Serious blow to the Swiss watchmaking industry was struck in 1969 when Seiko introduced the first quartz wristwatch to the Tokyo market named 35 SQ Astron, in limited edition of 100 items at a price than equaled the price of a smaller Japanese car.
Piezoelectric properties of quartz crystals were already discovered by Jacques and Pierre Curie in 1880. Electrically excited quartz crystal vibrates at frequency of 32.768 oscillations per second.
First prototypes of electronic quartz wristwatch were made in the CEH research lab (Centre Electronique Horologer) in Neuchâtel.
Despite the fact that the prototype of quartz wristwatch was developed in Switzerland, commercial production began two years later in a faraway Japan. Seiko Astron had a crystal quartz oscillator, hybrid integrated circuit and a miniature motor which ran the dial. Its departure from exact time was only a minute a year. Modern quartz mechanisms are produced in vast quantities and the least expensive watches regularly have a quartz mechanism.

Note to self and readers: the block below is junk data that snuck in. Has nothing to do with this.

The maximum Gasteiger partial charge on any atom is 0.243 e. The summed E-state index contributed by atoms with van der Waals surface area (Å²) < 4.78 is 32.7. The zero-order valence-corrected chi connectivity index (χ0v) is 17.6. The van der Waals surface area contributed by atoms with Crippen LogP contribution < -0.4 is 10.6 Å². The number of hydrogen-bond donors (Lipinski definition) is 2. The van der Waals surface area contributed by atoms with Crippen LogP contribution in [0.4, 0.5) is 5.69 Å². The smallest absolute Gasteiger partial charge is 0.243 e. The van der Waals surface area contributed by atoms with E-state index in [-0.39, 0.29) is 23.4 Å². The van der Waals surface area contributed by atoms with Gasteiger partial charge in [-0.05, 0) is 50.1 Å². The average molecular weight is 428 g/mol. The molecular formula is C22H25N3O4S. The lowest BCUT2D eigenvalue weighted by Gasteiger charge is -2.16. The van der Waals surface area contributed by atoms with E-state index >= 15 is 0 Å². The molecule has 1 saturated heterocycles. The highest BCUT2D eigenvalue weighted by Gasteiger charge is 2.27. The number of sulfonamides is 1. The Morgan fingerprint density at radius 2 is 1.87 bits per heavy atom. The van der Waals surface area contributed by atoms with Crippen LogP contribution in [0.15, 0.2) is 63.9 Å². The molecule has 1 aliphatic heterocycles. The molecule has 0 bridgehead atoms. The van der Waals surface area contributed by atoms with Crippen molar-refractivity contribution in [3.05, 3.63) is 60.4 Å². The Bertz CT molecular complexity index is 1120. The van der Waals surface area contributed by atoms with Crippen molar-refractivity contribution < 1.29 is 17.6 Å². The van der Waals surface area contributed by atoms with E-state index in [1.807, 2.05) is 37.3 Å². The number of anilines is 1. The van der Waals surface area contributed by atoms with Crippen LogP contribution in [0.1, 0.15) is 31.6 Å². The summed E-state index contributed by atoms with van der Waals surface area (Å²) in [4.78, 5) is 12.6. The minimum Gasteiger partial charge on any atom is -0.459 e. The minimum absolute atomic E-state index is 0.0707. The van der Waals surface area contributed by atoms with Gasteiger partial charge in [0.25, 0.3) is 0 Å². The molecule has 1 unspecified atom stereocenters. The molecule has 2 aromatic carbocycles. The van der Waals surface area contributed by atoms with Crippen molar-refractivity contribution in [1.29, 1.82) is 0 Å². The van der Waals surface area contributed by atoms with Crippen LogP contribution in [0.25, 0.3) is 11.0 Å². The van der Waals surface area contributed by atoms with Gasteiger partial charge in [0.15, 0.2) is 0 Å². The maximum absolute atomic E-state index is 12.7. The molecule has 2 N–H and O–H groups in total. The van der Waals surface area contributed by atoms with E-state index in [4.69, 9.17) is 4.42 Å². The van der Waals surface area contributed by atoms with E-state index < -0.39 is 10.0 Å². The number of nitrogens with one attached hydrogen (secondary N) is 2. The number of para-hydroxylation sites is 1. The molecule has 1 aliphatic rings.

What is a jump hour watch? While standard watches tell time by hands rotating over a dial with hour and minute markings, jump hour watches show time through windows with numbers. The numbers are located on movable discs or tapes moved by the mechanism. It should be noted, as the title jump hour itself implies, hour markings written on the edge of the rotating circle jump in the window; while the minute, and eventually second, move continuously. The hour disc moves continuously as well, however, just before the full hour, one spring pushes on the actuating triangular lever which jumps in a space between two cogs which causes sudden turn of certain disc part on which the number is marked.
According to available data, the first wristwatch with digital time display is attributed to prestigious watch making company Audemars Piguet which launched such watch in 1921. It is interesting that the trend for jump hour watches repeats every forty years – twenties and thirties, then in the seventies of the previous century, and finally today.